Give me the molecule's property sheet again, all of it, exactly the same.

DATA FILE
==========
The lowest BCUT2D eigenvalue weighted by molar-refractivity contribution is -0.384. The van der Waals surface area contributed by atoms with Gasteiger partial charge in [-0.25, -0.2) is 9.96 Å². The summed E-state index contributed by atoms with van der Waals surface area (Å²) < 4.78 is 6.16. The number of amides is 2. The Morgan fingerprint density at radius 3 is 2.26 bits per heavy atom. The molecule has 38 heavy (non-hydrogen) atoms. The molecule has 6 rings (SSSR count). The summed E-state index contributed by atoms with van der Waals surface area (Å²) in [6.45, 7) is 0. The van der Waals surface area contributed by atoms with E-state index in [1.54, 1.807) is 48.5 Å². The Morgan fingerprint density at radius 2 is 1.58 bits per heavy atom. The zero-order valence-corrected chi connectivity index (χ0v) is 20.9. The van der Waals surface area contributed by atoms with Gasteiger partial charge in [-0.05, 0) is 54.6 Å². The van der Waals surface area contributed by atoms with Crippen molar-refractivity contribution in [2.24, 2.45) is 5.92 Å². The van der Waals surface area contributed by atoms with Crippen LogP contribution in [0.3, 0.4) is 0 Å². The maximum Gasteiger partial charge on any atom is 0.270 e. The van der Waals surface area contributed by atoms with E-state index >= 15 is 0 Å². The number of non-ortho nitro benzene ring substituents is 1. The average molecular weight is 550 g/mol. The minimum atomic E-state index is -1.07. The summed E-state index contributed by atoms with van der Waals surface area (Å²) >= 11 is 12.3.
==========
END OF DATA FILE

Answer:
The lowest BCUT2D eigenvalue weighted by molar-refractivity contribution is -0.384. The van der Waals surface area contributed by atoms with Gasteiger partial charge in [-0.25, -0.2) is 9.96 Å². The summed E-state index contributed by atoms with van der Waals surface area (Å²) < 4.78 is 6.16. The number of amides is 2. The Morgan fingerprint density at radius 3 is 2.26 bits per heavy atom. The molecule has 38 heavy (non-hydrogen) atoms. The molecule has 6 rings (SSSR count). The summed E-state index contributed by atoms with van der Waals surface area (Å²) in [6.45, 7) is 0. The van der Waals surface area contributed by atoms with E-state index in [1.54, 1.807) is 48.5 Å². The Morgan fingerprint density at radius 2 is 1.58 bits per heavy atom. The zero-order valence-corrected chi connectivity index (χ0v) is 20.9. The van der Waals surface area contributed by atoms with Gasteiger partial charge in [-0.05, 0) is 54.6 Å². The van der Waals surface area contributed by atoms with Crippen molar-refractivity contribution in [2.24, 2.45) is 5.92 Å². The van der Waals surface area contributed by atoms with Crippen LogP contribution in [0.3, 0.4) is 0 Å². The maximum Gasteiger partial charge on any atom is 0.270 e. The van der Waals surface area contributed by atoms with E-state index >= 15 is 0 Å². The number of non-ortho nitro benzene ring substituents is 1. The average molecular weight is 550 g/mol. The minimum atomic E-state index is -1.07. The summed E-state index contributed by atoms with van der Waals surface area (Å²) >= 11 is 12.3.